Assange Court Report September 24: Afternoon
Assange suffering from “acute psychological trauma”, doctor says.
The London extradition trial of Wikileaks founder Julian Assange entered its 12th day of evidence today to hear a prominent US doctor say that Assange had suffered “acute psychological trauma,” comparable to refugees fleeing war zones.
Via video link from the US, Dr Sondra Crosby, Professor of Medicine at Boston University who specialises in internal medicine, told the court that she was one of a group of three doctors who assessed Julian Assange at the Ecuadorian Embassy in January 2018 and had later visited him twice in Belmarsh prison, when, she said, she had become “alarmed,” at his condition.
Responding to prosecution questions that some of her evidence had not appeared on prison records, Ms Crosby said that it was common among prisoners not to reveal their full psychological problems to the prison authorities as they do not wish to be put into isolation. “It’s a trust issue,” she added.
The doctor then compared Mr Assange’s situation to that of victims of post-traumatic stress disorder, normally only experienced by those who had been in war situations, telling the court that, “he is in the same psychological state as someone who was being chased by a man with a knife and then locks themselves in a room and won’t come out,” saying she was “alarmed by his situation.”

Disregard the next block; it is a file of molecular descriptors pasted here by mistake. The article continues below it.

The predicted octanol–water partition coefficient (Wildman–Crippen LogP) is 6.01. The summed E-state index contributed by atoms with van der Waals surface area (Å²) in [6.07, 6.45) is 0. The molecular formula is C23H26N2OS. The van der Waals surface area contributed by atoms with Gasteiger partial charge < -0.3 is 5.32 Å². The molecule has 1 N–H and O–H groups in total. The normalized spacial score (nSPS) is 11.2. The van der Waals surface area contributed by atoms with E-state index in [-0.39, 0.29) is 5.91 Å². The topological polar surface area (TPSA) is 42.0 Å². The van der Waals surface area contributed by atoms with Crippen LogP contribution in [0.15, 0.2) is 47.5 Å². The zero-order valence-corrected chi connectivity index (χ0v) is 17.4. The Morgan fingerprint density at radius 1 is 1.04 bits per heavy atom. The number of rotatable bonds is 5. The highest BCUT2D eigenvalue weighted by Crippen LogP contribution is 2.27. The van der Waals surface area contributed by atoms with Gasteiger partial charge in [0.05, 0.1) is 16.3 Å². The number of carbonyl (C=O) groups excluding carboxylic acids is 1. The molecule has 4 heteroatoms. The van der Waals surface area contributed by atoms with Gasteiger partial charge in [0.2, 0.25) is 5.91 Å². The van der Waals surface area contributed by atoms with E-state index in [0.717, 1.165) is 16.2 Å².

In a series of sharp exchanges, counsel on behalf of the US government, James Lewis QC challenged the witness’s objectivity, asking her if she was, “sympathetic to Mr Assange’s cause,” and asking who paid for her trips to London. She replied, “No,” and “I paid for it.”
The prosecution counsel then asked if Crosby, who is based in Boston, was asked if she was “qualified under Section 12 of the UK Mental Health Act.”
Defence counsel Edward Fitzgerald QC then rose to object stating, “No foreigner could ever be, it’s a ridiculous question.”
The prosecution then ended their cross-examination.
The court was then read two statements from the defence, the first from an organisation called the Internet Archive confirming that the US government had made no effort to “take down” the Wikileaks archive from the internet.
The second statement, read to the packed Old Bailey courtroom, was from John Young, the owner of a US-based website called “Cryptome,” which said that he has had the full Wikileaks unredacted US diplomatic cables on his website and has never been asked to remove them by any US legal authority.
The trial continues.
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